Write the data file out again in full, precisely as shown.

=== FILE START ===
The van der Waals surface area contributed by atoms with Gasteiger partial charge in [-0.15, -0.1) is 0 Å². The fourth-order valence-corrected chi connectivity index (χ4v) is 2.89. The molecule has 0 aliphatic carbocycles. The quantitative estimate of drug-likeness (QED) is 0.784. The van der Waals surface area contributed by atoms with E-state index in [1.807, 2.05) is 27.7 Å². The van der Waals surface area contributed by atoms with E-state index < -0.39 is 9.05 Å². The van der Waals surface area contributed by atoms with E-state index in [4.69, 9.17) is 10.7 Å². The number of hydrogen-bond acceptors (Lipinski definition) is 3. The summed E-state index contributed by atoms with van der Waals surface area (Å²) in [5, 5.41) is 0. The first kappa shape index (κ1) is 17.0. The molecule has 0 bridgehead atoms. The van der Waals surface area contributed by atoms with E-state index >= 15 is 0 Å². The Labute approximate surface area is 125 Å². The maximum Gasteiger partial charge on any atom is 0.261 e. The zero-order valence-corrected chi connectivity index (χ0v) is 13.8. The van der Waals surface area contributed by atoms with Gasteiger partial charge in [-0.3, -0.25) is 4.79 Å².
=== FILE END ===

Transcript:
The van der Waals surface area contributed by atoms with Gasteiger partial charge in [-0.15, -0.1) is 0 Å². The fourth-order valence-corrected chi connectivity index (χ4v) is 2.89. The molecule has 0 aliphatic carbocycles. The quantitative estimate of drug-likeness (QED) is 0.784. The van der Waals surface area contributed by atoms with E-state index in [1.807, 2.05) is 27.7 Å². The van der Waals surface area contributed by atoms with E-state index < -0.39 is 9.05 Å². The van der Waals surface area contributed by atoms with E-state index in [4.69, 9.17) is 10.7 Å². The number of hydrogen-bond acceptors (Lipinski definition) is 3. The summed E-state index contributed by atoms with van der Waals surface area (Å²) in [5, 5.41) is 0. The first kappa shape index (κ1) is 17.0. The molecule has 0 bridgehead atoms. The van der Waals surface area contributed by atoms with E-state index >= 15 is 0 Å². The Labute approximate surface area is 125 Å². The maximum Gasteiger partial charge on any atom is 0.261 e. The zero-order valence-corrected chi connectivity index (χ0v) is 13.8. The van der Waals surface area contributed by atoms with Gasteiger partial charge in [-0.3, -0.25) is 4.79 Å².